London’s West End came alive for two nights with Rumi: the Musical at the London Coliseum.
Rich visual colours adorning the cast combined with powerful vivid voices being carried across the theatre made for a memorable glimpse into the creative vision of Dana Al Fardan and Nadim Namaan’s interpretation of the 13th-century personality.
Both Shams, played by Ramin Karimloo, and Rumi, played by Nadim Naaman, led the cast in a spectacular performance on November 23 -24.
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Centred around Rumi’s relationship with his mentor Shams-i-Tabrizi, there were two themes which stood out to me. First, when pages of an old historical text treasured by Rumi were thrown into a well by Shams.
Aside from its age, the text also had an emotional attachment to Rumi as it was a gift from a now deceased friend. Shams then relayed that the connection was not in the material object of the book, but in the memory encapsulated in the heart.
This tied to the second theme, which is the relationship between a student of knowledge, Rumi, and a teacher of knowledge, Shams, and how understanding and life should not be restricted to the relationship a person has with their mentor.
Relationship with Faith
How do these two themes fit within the spirit of Islam? The first reminds us that while the things of this world connect us to this world, it is the immaterial things which hold a lasting spirit and are the ones that sustain our souls.
There is of course nothing wrong with having stuff, whatever it may be, as, if we are to live in this life, then we must fulfil the functions that this life has to offer. Preparing for the next life does not mean we detach ourselves from the things of this life.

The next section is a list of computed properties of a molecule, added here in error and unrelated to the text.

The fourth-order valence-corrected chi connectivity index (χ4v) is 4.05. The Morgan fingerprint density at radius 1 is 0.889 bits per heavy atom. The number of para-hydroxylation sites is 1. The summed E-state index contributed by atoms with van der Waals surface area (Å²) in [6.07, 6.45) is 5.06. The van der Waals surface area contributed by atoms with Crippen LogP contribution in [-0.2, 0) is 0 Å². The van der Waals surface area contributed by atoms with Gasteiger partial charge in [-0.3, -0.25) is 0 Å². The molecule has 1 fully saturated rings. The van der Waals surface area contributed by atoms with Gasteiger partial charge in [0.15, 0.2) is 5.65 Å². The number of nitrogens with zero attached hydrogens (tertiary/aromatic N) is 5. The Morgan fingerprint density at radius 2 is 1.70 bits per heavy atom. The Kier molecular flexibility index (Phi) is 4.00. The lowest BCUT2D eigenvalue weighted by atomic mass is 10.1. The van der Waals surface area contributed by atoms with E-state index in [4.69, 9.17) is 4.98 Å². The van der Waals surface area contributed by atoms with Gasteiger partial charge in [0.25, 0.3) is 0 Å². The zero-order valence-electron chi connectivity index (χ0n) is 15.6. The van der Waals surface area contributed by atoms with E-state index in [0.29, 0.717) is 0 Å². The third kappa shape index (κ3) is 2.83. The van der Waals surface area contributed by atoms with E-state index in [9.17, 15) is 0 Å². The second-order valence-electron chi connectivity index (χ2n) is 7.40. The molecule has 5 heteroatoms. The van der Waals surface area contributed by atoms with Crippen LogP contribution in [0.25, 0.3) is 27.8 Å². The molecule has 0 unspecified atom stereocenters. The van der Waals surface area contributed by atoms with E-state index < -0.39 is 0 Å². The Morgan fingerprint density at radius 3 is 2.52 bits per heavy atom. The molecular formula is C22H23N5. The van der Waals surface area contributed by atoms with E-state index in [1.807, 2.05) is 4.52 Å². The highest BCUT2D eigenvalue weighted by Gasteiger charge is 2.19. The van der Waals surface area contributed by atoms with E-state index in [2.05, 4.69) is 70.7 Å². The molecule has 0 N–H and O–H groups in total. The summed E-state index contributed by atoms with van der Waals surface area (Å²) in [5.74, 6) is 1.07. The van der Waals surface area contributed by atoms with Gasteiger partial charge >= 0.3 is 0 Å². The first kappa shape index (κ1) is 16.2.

So Islam urges us that we, the creation, should seek the best of this life and the best of the next. By this, while material things are temporary, they help us create an individual story of our own.
It is as if on the Day of Judgment God will ask, you were given life in that world, what did you do with it? And the successful will not be those who abstain from life, but those who maximized their potential and got the most from their time in this world; however any person wishes to measure that.
The second theme is more interesting, the bond between a human being and those who guide us at the different stages of our life. All of the Prophets had their own disciples, Muhammad, Mary, Jesus, Moses, and the rest, peace be upon them all. Men or women, any of God’s creation who communicated with the Angel Gabriel are described as Prophets, they had something which the rest of us did not have.
Being a disciple of a Prophet makes sense, because when that Prophet made a mistake which went against the spirit of faith, they would be corrected.
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